Transfection of a mammalian cell with the vectors of the present invention results in the transformation of the cell from a drug-sensitive phenotype to a drug-resistant phenotype. Thus, cells which would normally be damaged or killed by certain drugs such as Vinca alkaloids, anthracyclines, etc., are able to tolerate much higher levels of drug exposure with little or no adverse effect. The cells thus acquire a multidrug resistant phenotype comparable to that observed in tumor cells subjected to various chemotherapeutic agents.
Preparation of full-length human MDR1 cDNA
A full-length cDNA for the human MDR1 gene is constructed as described in Example 1 and FIG. 1. Three cDNA clones λHDR5, λHDR10 and λHDR104 provide overlapping nucleic acid sequences that correspond to the full-length human MDR1 cDNA. Briefly, λHDR5 produces two fragments, 5A and 5B, when digested with EcoRI. The 3' fragment (SA) is joined to the an insert from λHDR10 after EcoRI digestion. The resulting construct is then joined to an insert from λHDR104, ultimately producing plasmid pMDR2000 which contains the full-length MDR1 cDNA.
A deposit of the clone containing the entire coding region of the human multidrug resistant gene (pMDR2000) was made at the American Type Culture Collection (ATCC), Rockville, Md. on Apr. 28, 1987, under the accession number 67395. The deposit shall be viably maintained, replacing if it becomes non-viable, for a period of 30 years from the date of the deposit, or for 5 years from the last date of request for a sample of the deposit, whichever is longer, and made available to the public without restriction in accordance with the provisions of the law. The Commissioner of Patents and Trademarks, upon request, shall have access to the deposit.
Because of the large size of the retroviral expression vector and the MDR1 cDNA clones, the above described assembly of the clones into a nucleic acid encoding the full-length MDR1 cDNA is exceedingly difficult. Thus, the assembled pMDR2000 plasmid provided herein is the preferred starting point for the construction of MDR1-containing vectors.
Preparation of Vectors Containing the Full-Length MDR1 cDNA
Using the full-length human MDR1 cDNA described above (e.g. plasmid pMDR2000), it is possible to prepare expression vectors containing the full-length MDR1 cDNA using a variety of methods well known to those of ordinary skill in the art. Typical expression vectors contain, at the minimum, a promoter to direct transcription, a ribosome binding site for translational initiation, and a transcription/translation terminator. Preferred vectors include plasmid and phage vectors with retrovirus vectors being most preferred.
While any vector may be used to express the MDR1 cDNA, various vectors differ in the efficiency with which they express the MDR1 cDNA. The relative efficiency of expression of various vectors is illustrated in Table 1 of Example 2. In a particularly preferred embodiment, the full-length human MDR1 cDNA is inserted into the retroviral expression vector pC01 containing two Ha-MSV (Harvey murine sarcoma virus) long terminal repeats (LTRs). While insertion can be accomplished using any convenient restriction sites, the Sac II and Xho I sites of the expression vector are well suited.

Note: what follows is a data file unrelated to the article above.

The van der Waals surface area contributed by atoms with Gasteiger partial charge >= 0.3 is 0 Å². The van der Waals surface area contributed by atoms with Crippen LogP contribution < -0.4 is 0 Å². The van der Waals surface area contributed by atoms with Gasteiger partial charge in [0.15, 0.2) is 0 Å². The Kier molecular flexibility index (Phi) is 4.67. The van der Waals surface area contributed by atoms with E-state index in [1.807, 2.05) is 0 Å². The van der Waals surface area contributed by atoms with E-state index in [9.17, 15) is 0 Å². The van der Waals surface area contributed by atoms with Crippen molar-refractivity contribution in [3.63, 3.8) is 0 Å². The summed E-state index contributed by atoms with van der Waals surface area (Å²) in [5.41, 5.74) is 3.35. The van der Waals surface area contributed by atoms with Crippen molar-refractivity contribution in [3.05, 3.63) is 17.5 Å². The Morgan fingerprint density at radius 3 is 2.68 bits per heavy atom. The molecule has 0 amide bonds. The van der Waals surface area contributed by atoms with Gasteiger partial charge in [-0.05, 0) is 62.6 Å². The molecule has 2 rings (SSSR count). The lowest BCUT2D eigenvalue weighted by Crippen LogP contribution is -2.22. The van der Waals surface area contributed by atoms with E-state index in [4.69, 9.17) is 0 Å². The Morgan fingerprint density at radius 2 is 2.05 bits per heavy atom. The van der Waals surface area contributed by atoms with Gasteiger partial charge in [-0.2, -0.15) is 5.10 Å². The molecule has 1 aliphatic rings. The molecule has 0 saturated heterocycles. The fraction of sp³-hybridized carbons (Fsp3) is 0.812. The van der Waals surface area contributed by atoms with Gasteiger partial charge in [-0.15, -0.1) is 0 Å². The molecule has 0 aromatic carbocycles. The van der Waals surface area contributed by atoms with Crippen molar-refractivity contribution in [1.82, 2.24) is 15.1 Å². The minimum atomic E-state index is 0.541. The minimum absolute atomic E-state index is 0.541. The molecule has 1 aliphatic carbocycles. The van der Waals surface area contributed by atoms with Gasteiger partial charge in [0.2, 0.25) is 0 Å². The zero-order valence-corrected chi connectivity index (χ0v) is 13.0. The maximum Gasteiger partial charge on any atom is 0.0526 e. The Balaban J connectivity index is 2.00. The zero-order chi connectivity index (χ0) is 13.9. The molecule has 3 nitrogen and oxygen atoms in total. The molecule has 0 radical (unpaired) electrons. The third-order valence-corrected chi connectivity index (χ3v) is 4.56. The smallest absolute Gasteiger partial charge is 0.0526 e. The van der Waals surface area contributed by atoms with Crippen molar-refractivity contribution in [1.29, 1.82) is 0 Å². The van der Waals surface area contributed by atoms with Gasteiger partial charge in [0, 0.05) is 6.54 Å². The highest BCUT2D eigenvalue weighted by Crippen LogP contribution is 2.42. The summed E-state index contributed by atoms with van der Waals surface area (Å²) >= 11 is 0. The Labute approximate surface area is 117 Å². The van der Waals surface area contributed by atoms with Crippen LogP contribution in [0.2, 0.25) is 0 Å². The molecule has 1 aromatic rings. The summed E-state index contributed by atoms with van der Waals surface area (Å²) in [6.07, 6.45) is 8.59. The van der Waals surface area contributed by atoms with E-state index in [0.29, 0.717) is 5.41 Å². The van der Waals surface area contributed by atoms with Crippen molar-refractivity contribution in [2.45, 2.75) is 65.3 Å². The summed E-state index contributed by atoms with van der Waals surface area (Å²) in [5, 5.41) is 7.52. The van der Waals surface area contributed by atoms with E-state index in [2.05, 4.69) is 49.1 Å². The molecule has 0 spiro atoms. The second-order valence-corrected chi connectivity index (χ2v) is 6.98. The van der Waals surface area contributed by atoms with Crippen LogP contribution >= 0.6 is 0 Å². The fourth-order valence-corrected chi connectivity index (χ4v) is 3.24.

Viral lysates are prepared by infection of MDR vector transfected NIH cells with an amphitropic retrovirus. This virus directs the packaging of the MDR1 RNA transcribed from the MDR vector into defective viral particles which are released into the medium. Titers of 105 -106 MDR transforming particles per ml are thus obtained. The construction and packaging of a retroviral expression vector is illustrated in detail in Example 2.
The retroviral vectors carrying the MDR1 cDNA of the present invention can transduce mammalian cells to provide highly efficient introduction of the MDR1 cDNA. For example, the retroviral vectors of the present invention provide highly efficient introduction of the MDR1 gene into NIH 3T3 cells with efficiencies approaching 100% (as compared to 0.1% for DNA-mediated transfection).
Generation of "Model" Cell Lines
The vectors of the present invention may be used in a wide variety of contexts. For example, one goal of chemotherapy research is to find new drugs that either overcome multidrug resistance making current agents more effective or that are not themselves substrates for the efflux pump. To search for such agents it is important to have cell lines that are identical except for their level of P-glycoprotein. The MDR1 vectors of the present invention now make it possible to transduce any drug sensitive cell line of interest, thereby rendering it drug resistant. Thus, for example, the MDR1 vectors of the present invention have been employed to transform colon (HT29), ovarian (OVCAR3) and melanoma (FEMX) cell lines. The resulting drug-resistant cell lines make excellent model systems for the screening therapeutic agents. Thus, in one embodiment, this invention provides for mammalian cells, preferably human cells transfected with a full-length human MDR1 cDNA that expresses a functional human P-glycoprotein and confers a multidrug resistant phenotype.